Her coursework at USC Dornsife helped her get more comfortable during the critiques occurring in her art classes, where students provide feedback on their classmates’ artwork. She cites the class “European Thought II” (POSC 371) with Anthony Kammas, associate professor (teaching) of political science, as particularly helpful in finding her voice.

“Early on in college, I was a little bit shy and I wouldn’t speak unless called on. But, as soon as I started taking classes at Roski, all of those political science discussions from his class really came with a different relevance. I felt comfortable sharing and critiquing,” says Bellamy.

An internship with the Hammer Museum while an undergraduate solidified her realization that her place was in the arts rather than law. She added a minor in fine arts painting to her political science degree. After graduation, she got a job as an arts partnership and events coordinator at public radio station KCRW in Santa Monica, California.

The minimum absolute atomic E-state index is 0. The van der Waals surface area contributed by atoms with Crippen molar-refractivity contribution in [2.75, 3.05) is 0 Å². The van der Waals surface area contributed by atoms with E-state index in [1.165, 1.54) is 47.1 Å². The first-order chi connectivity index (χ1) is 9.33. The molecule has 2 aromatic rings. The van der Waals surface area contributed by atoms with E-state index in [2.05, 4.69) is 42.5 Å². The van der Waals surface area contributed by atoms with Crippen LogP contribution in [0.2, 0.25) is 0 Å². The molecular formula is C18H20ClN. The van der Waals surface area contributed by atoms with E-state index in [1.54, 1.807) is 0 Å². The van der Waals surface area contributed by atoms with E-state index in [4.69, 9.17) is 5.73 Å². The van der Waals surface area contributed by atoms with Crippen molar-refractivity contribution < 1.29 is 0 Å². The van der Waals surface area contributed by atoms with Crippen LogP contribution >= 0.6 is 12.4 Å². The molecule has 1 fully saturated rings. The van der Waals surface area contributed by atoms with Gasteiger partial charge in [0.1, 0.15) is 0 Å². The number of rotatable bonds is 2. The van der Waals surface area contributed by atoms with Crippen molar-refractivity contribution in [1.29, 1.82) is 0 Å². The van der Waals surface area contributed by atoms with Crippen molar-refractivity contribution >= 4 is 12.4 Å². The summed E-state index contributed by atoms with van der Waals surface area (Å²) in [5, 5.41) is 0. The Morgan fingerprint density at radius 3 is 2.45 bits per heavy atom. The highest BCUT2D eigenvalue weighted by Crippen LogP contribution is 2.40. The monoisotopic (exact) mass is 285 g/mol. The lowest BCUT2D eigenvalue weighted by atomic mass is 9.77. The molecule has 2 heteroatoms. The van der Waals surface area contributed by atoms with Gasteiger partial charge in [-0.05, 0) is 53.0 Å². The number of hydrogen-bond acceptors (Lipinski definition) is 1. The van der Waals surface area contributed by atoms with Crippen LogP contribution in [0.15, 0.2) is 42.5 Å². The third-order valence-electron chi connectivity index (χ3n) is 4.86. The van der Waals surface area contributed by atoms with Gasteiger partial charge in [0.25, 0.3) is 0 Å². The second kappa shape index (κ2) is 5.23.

A modern artist

Jessica Bellamy will graduate with an MFA from USC Roski in 2022.

After finishing her shift at the radio station, Bellamy spent her evenings painting. She worked at her kitchen table, where obliging roommates would cook around her, and sold prints online.

Bellamy picked up commissions from major brands. She painted a mural live for Google Pixel at Coachella and painted custom sneakers for guests at a party hosted by Kenneth Cole. Eventually, she tallied her income as an artist in a spreadsheet and realized her side job, and the time spent on art projects, was adding up considerably.

She also realized that she wanted more community. “You don’t really get that when you’re working full time and then trying to also be involved in the art world,” says Bellamy. “You don’t grow as fast on your own.”

After such a positive USC experience her first time around, applying for the master’s degree program at USC Roski was a no-brainer. Her first year of school has been mostly online due to the COVID-19 pandemic, but she was already well-versed in the positive side of virtual connections: The gallery that represents her found her on Instagram.